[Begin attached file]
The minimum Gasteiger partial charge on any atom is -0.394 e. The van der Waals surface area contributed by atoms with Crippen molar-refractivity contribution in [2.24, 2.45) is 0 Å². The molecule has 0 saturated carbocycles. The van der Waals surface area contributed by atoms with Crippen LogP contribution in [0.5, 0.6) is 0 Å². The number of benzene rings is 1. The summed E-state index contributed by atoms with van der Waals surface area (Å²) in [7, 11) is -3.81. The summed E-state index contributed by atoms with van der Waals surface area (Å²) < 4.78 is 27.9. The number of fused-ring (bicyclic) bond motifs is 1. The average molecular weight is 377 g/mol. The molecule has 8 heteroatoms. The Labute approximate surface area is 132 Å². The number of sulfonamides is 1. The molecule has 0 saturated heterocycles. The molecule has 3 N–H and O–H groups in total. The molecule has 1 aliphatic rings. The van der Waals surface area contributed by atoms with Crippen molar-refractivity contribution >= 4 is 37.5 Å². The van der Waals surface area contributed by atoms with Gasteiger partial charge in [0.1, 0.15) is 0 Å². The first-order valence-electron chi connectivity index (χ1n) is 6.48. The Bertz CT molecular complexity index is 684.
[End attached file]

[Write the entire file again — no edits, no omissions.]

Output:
The minimum Gasteiger partial charge on any atom is -0.394 e. The van der Waals surface area contributed by atoms with Crippen molar-refractivity contribution in [2.24, 2.45) is 0 Å². The molecule has 0 saturated carbocycles. The van der Waals surface area contributed by atoms with Crippen LogP contribution in [0.5, 0.6) is 0 Å². The number of benzene rings is 1. The summed E-state index contributed by atoms with van der Waals surface area (Å²) in [7, 11) is -3.81. The summed E-state index contributed by atoms with van der Waals surface area (Å²) < 4.78 is 27.9. The number of fused-ring (bicyclic) bond motifs is 1. The average molecular weight is 377 g/mol. The molecule has 8 heteroatoms. The Labute approximate surface area is 132 Å². The number of sulfonamides is 1. The molecule has 0 saturated heterocycles. The molecule has 3 N–H and O–H groups in total. The molecule has 1 aliphatic rings. The van der Waals surface area contributed by atoms with Crippen molar-refractivity contribution >= 4 is 37.5 Å². The van der Waals surface area contributed by atoms with Gasteiger partial charge in [0.1, 0.15) is 0 Å². The first-order valence-electron chi connectivity index (χ1n) is 6.48. The Bertz CT molecular complexity index is 684.